This card is currently offering a limited time offer intro bonus that lets you earn 100,000 bonus points after spending $3,000 in the first 3 months. The card also offers at least 2 points for every dollar spent. You’ll rack up 100,000 points by the time you meet the minimum spend requirement ($3,000 in the first 3 months), plus whatever additional points you would earn from the rewards rate.
Once you’ve met the minimum spend and earned your introductory bonus, your significant other can open the same card and repeat to reach a combined total of 200,000 bonus points. Keep in mind that the card has a $95 annual fee, so factor that into your calculations.
You may also want to consider getting the Chase Sapphire Preferred Card, which offers a sign-up bonus of 60,000 points when you spend $4,000 in the first three months after opening the card.
You can transfer as many Chase Ultimate Rewards points as needed to your Marriott account, Barrett says. The points transfer at a ratio of 1:1, so you don’t need to worry about losing value.
If you transfer 60,000 Chase Ultimate Rewards points and add them to your Marriott haul of 212,000 points, you should then have enough to book five free nights at the Dolphin or the Swan. (Marriott designates each as a category 6 hotel, which typically requires 50,000 points per night. And if you redeem for four nights, you get a fifth night free.)
There are other lodging options, of course, including other Disney resorts and cheaper options outside the Disney World border that will allow you to stay for fewer points. If you prefer to go one of these routes, consider signing up for one or more Chase rewards cards. (See the section on flights for specific card suggestions.)
Chase Ultimate Rewards points work well for Disney travel because they’re flexible. In fact, you can book a stay at a hotel near Disney World through the Chase rewards portal. Mouse Hacking, a site devoted to Disney travel, highlights in detail how to search for lodging at Disney on the portal.
Finally, if you want a convenient option that won’t use loads of points, the Sheraton Lake Buena Vista might be a good choice, says Jim Wang, a personal finance blogger at WalletHacks.com who planned a cheap trip to Disney for his family.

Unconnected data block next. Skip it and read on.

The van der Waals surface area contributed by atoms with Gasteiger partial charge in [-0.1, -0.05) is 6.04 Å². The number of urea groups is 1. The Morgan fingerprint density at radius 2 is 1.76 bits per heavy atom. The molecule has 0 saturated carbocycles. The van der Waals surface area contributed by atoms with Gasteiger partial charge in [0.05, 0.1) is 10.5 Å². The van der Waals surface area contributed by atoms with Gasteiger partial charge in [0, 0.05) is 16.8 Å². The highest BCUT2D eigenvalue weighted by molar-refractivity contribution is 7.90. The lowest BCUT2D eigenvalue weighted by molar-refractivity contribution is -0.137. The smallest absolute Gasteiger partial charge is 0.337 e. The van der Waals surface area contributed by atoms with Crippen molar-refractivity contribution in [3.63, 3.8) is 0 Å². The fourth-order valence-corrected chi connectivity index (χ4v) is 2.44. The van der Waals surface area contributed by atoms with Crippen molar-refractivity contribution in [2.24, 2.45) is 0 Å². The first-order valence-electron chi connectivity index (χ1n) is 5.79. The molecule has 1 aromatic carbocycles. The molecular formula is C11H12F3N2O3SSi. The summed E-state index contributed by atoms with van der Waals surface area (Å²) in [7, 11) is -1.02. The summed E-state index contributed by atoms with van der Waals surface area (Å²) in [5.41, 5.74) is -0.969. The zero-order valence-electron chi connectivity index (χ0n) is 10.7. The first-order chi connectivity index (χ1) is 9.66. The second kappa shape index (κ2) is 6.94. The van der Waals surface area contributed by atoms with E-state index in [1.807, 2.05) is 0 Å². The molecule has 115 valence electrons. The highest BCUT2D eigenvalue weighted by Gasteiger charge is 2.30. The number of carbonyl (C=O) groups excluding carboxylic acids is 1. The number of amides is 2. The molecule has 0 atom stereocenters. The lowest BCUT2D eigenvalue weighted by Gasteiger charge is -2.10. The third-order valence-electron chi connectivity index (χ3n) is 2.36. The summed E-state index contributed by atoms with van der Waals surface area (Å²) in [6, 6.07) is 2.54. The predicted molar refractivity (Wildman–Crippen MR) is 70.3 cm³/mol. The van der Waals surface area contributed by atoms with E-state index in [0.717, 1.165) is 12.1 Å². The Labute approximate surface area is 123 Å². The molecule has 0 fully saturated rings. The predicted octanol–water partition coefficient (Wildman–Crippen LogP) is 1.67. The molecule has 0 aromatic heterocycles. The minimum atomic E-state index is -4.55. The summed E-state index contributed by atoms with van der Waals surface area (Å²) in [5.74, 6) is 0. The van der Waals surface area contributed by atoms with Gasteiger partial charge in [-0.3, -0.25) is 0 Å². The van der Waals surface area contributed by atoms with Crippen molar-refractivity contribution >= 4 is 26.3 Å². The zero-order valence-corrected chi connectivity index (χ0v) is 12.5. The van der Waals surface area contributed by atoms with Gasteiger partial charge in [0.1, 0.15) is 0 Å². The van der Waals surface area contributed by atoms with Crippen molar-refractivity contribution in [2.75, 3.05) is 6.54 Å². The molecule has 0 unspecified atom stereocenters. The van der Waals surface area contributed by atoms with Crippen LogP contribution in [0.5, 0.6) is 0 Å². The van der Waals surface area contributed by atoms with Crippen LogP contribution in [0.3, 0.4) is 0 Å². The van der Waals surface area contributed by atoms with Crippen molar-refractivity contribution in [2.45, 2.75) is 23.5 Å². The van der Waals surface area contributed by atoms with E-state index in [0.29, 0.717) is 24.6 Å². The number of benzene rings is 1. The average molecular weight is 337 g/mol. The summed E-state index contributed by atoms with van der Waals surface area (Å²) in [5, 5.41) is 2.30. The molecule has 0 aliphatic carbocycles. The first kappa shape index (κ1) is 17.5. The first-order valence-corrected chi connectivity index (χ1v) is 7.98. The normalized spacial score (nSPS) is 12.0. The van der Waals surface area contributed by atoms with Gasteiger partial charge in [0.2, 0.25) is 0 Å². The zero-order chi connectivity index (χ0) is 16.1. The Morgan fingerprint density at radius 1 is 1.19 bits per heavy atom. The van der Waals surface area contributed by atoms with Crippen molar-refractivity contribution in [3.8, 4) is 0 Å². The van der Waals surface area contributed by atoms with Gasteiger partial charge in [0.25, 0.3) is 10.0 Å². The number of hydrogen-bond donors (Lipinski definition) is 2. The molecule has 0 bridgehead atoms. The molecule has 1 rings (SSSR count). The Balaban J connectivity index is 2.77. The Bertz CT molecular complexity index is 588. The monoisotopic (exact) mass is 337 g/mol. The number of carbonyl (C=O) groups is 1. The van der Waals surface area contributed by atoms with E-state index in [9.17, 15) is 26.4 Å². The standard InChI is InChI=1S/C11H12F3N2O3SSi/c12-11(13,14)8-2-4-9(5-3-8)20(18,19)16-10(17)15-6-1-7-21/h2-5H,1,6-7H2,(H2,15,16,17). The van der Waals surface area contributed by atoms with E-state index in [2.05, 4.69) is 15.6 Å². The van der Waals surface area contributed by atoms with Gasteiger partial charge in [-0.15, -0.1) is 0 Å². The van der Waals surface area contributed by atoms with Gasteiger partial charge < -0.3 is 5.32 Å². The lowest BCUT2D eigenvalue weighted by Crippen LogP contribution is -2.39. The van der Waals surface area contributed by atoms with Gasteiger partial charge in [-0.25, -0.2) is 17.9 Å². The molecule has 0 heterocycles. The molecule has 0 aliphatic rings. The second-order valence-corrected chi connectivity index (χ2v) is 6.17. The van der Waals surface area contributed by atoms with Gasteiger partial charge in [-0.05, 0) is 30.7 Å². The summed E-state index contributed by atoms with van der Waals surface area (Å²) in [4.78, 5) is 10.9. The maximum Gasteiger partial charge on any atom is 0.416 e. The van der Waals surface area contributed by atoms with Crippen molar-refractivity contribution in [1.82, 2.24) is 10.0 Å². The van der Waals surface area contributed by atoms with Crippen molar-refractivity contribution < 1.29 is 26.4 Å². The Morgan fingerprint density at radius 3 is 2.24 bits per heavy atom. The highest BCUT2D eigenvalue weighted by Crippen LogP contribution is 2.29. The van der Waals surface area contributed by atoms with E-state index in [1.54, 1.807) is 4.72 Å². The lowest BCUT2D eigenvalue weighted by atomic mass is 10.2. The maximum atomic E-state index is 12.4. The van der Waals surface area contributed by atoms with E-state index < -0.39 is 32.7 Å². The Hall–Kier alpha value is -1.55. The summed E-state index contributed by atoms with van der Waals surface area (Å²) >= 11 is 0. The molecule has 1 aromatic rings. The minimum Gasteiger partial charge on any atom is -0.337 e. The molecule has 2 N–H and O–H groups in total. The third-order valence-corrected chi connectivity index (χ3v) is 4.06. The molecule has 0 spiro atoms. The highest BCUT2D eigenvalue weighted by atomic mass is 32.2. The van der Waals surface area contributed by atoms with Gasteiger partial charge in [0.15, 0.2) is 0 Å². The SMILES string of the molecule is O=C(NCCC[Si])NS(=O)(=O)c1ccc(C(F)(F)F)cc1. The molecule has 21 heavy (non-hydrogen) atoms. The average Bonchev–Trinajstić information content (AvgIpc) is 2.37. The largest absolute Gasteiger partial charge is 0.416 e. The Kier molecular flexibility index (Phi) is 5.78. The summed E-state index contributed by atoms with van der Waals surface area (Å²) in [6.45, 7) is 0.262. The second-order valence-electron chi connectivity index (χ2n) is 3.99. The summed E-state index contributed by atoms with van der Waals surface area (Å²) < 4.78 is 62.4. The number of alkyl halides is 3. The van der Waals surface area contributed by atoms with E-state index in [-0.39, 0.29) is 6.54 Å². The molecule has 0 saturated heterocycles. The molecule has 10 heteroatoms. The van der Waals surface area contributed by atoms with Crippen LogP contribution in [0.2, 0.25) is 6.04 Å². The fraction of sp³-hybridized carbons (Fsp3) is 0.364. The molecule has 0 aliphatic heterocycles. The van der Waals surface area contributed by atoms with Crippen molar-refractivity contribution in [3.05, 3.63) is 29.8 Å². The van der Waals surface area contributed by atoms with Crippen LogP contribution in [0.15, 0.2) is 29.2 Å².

That hotel is not affiliated with Disney and is outside the park, and you can book for 20,000 points per night off-peak.
“It’s really close to Walt Disney World, and they offer a free shuttle,” Wang says.
See related: 6 ways to get a free hotel stay
How to fly to Disney for free
Once you’ve got your lodging squared away, it’s time to decide how you’ll get there. Unless you’re within driving distance, that means accruing miles or points toward flights to Orlando.
Chase cards offer big sign-up bonuses and plenty of redemption flexibility. So, if you want lots of airline options, open several general Chase rewards cards, prioritizing the biggest sign-up bonus first. Know that if you have opened five or more credit cards in the past 24 months, you likely will not be approved.
First, if you or your significant other has a small business or even a side hustle, consider getting the Ink Business Preferred Credit Card from Chase, which is currently offering a sign-up bonus of 100,000 points when you spend $15,000 in the first three months after opening the card.
The Ink business card has an annual fee of $95, but the bonus is worth $1,250 when redeemed for travel through the Chase Ultimate Rewards portal, and possibly much more if you transfer Chase points to a partner airline frequent-flyer program.